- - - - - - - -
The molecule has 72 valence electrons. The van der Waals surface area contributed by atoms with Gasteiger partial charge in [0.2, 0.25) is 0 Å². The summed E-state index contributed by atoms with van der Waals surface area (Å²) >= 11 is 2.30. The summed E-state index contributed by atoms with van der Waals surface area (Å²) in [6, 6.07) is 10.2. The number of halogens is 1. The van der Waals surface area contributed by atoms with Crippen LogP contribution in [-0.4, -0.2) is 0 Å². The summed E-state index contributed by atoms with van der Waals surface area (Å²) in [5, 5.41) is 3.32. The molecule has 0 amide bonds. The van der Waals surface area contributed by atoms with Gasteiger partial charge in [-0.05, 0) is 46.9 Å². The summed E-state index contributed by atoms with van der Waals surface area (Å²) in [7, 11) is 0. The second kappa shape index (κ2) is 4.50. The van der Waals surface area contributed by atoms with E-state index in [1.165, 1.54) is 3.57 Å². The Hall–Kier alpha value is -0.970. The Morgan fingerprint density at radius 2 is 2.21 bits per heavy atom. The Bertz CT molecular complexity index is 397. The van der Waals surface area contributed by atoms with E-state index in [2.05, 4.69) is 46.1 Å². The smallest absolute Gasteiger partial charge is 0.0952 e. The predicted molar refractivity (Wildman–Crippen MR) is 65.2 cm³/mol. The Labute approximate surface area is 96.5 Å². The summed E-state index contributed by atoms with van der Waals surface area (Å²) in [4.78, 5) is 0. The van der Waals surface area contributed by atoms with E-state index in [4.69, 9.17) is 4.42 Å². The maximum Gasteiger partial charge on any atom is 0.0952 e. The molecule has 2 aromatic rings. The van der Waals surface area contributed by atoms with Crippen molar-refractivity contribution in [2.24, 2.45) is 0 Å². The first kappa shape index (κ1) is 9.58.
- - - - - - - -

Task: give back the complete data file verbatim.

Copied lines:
The molecule has 72 valence electrons. The van der Waals surface area contributed by atoms with Gasteiger partial charge in [0.2, 0.25) is 0 Å². The summed E-state index contributed by atoms with van der Waals surface area (Å²) >= 11 is 2.30. The summed E-state index contributed by atoms with van der Waals surface area (Å²) in [6, 6.07) is 10.2. The number of halogens is 1. The van der Waals surface area contributed by atoms with Crippen LogP contribution in [-0.4, -0.2) is 0 Å². The summed E-state index contributed by atoms with van der Waals surface area (Å²) in [5, 5.41) is 3.32. The molecule has 0 amide bonds. The van der Waals surface area contributed by atoms with Gasteiger partial charge in [-0.05, 0) is 46.9 Å². The summed E-state index contributed by atoms with van der Waals surface area (Å²) in [7, 11) is 0. The second kappa shape index (κ2) is 4.50. The van der Waals surface area contributed by atoms with E-state index in [1.165, 1.54) is 3.57 Å². The Hall–Kier alpha value is -0.970. The Morgan fingerprint density at radius 2 is 2.21 bits per heavy atom. The Bertz CT molecular complexity index is 397. The van der Waals surface area contributed by atoms with E-state index in [2.05, 4.69) is 46.1 Å². The smallest absolute Gasteiger partial charge is 0.0952 e. The predicted molar refractivity (Wildman–Crippen MR) is 65.2 cm³/mol. The Labute approximate surface area is 96.5 Å². The summed E-state index contributed by atoms with van der Waals surface area (Å²) in [4.78, 5) is 0. The van der Waals surface area contributed by atoms with E-state index in [4.69, 9.17) is 4.42 Å². The maximum Gasteiger partial charge on any atom is 0.0952 e. The molecule has 2 aromatic rings. The van der Waals surface area contributed by atoms with Crippen molar-refractivity contribution in [2.24, 2.45) is 0 Å². The first kappa shape index (κ1) is 9.58.